NAME                                 STATUS   ROLES   AGE   VERSION         INTERNAL-IP   EXTERNAL-IP   OS-IMAGE             KERNEL-VERSION     CONTAINER-RUNTIME
aks-mywasipool-12456878-vmss000000   Ready    agent    9m   1.0.0-alpha.1   WASINODE_IP   <none>        <unknown>            <unknown>          mvp
aks-nodepool1-12456878-vmss000000    Ready    agent   13m   v1.20.9         NODE1_IP      <none>        Ubuntu 18.04.6 LTS   5.4.0-1059-azure   containerd://1.4.9+azure

Save the value of WASINODE_IP as it is used in later step.

Use kubectl describe node to show the labels and taints on a node in the WASI node pool. The following example shows the details of aks-mywasipool-12456878-vmss000000.

$ kubectl describe node aks-mywasipool-12456878-vmss000000

Name:               aks-mywasipool-12456878-vmss000000
Roles:              agent
Labels:             agentpool=mywasipool
...
                    kubernetes.io/arch=wasm32-wagi
...
Taints:             kubernetes.io/arch=wasm32-wagi:NoExecute
                    kubernetes.io/arch=wasm32-wagi:NoSchedule

Running WASM/WASI Workload

To run a workload on a WASM/WASI node pool, add a node selector and tolerations to your deployment. For example:

...
spec:
  nodeSelector:
    kubernetes.io/arch: "wasm32-wagi"
  tolerations:
    - key: "node.kubernetes.io/network-unavailable"
      operator: "Exists"
      effect: "NoSchedule"
    - key: "kubernetes.io/arch"
      operator: "Equal"
      value: "wasm32-wagi"
      effect: "NoExecute"
    - key: "kubernetes.io/arch"
      operator: "Equal"
      value: "wasm32-wagi"
      effect: "NoSchedule"
...

To run a sample deployment, create a wasi-example.yaml file using the following YAML definition:

apiVersion: v1
kind: Pod
metadata:
  name: krustlet-wagi-demo
  labels:
    app: krustlet-wagi-demo
  annotations:
    alpha.wagi.krustlet.dev/default-host: "0.0.0.0:3001"
    alpha.wagi.krustlet.dev/modules: |
      {
        "krustlet-wagi-demo-http-example": {"route": "/http-example", "allowed_hosts": ["https://api.brigade.sh"]},
        "krustlet-wagi-demo-hello": {"route": "/hello/..."},
        "krustlet-wagi-demo-error": {"route": "/error"},
        "krustlet-wagi-demo-log": {"route": "/log"},
        "krustlet-wagi-demo-index": {"route": "/"}
      }
spec:
  hostNetwork: true
  nodeSelector:
    kubernetes.io/arch: wasm32-wagi
  containers:
    - image: webassembly.azurecr.io/krustlet-wagi-demo-http-example:v1.0.0
      imagePullPolicy: Always
      name: krustlet-wagi-demo-http-example
    - image: webassembly.azurecr.io/krustlet-wagi-demo-hello:v1.0.0
      imagePullPolicy: Always
      name: krustlet-wagi-demo-hello
    - image: webassembly.azurecr.io/krustlet-wagi-demo-index:v1.0.0
      imagePullPolicy: Always
      name: krustlet-wagi-demo-index
    - image: webassembly.azurecr.io/krustlet-wagi-demo-error:v1.0.0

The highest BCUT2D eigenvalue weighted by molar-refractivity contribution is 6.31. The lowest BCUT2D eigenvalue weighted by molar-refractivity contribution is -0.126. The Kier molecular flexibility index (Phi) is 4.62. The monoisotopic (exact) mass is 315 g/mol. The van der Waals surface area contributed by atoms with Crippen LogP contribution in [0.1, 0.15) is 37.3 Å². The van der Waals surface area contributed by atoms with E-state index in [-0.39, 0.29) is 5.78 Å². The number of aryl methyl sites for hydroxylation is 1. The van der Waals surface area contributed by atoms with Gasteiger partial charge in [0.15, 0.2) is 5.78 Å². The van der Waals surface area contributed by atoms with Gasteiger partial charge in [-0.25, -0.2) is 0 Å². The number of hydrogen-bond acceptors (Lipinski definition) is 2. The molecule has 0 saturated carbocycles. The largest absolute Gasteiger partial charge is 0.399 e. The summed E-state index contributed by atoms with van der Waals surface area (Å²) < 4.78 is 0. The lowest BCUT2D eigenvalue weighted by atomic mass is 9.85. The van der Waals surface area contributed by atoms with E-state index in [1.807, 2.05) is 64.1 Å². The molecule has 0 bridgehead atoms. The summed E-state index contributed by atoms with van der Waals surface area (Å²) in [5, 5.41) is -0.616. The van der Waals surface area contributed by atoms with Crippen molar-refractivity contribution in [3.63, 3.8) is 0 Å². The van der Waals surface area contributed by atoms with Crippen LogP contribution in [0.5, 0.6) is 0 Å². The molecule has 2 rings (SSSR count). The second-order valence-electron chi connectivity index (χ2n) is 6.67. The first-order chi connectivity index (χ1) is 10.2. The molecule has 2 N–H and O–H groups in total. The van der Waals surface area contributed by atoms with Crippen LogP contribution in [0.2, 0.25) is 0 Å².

imagePullPolicy: Always
      name: krustlet-wagi-demo-error
    - image: webassembly.azurecr.io/krustlet-wagi-demo-log:v1.0.0
      imagePullPolicy: Always
      name: krustlet-wagi-demo-log
  tolerations:
    - key: "node.kubernetes.io/network-unavailable"
      operator: "Exists"
      effect: "NoSchedule"
    - key: "kubernetes.io/arch"
      operator: "Equal"
      value: "wasm32-wagi"
      effect: "NoExecute"
    - key: "kubernetes.io/arch"
      operator: "Equal"
      value: "wasm32-wagi"
      effect: "NoSchedule"

Use kubectl to run your example deployment:

kubectl apply -f wasi-example.yaml

Note

The pod for the example deployment may stay in the Registered status. This behavior is expected, and you and proceed to the next step.

Create values.yaml using the example yaml below, replacing WASINODE_IP with the value from the earlier step.

serverBlock: |-
  server {
    listen 0.0.0.0:8080;
    location / {
            proxy_pass http://WASINODE_IP:3001;
    }
  }

Using Helm, add the bitnami repository and install the nginx chart with the values.yaml file you created in the previous step. Installing NGINX with the above values.yaml creates a reverse proxy to the example deployment, allowing you to access it using an external IP address.

Note

The following example pulls a public container image from Docker Hub. We recommend that you set up a pull secret to authenticate using a Docker Hub account instead of making an anonymous pull request. To improve reliability when working with public content, import and manage the image in a private Azure container registry. Learn more about working with public images.

helm repo add bitnami https://charts.bitnami.com/bitnami
helm repo update
helm install hello-wasi bitnami/nginx -f values.yaml

Use kubectl get service to display the external IP address of the hello-wasi-ngnix service.

$ kubectl get service
NAME               TYPE           CLUSTER-IP    EXTERNAL-IP      PORT(S)        AGE
hello-wasi-nginx   LoadBalancer   10.0.58.239   EXTERNAL_IP      80:32379/TCP   112s
kubernetes         ClusterIP      10.0.0.1      <none>           443/TCP        145m

Verify the example deployment is running by the curl command against the /hello path of EXTERNAL_IP.

curl EXTERNAL_IP/hello

The follow example output confirms the example deployment is running.

$ curl EXTERNAL_IP/hello
hello world

Note

To publish the service on your own domain, see Azure DNS and the external-dns project.

Clean up

To remove NGINX, use helm delete.

helm delete hello-wasi

To remove the example deployment, use kubectl delete.

kubectl delete -f wasi-example.yaml

To remove the WASM/WASI node pool, use az aks nodepool delete.

az aks nodepool delete --name mywasipool -g myresourcegroup --cluster-name myakscluster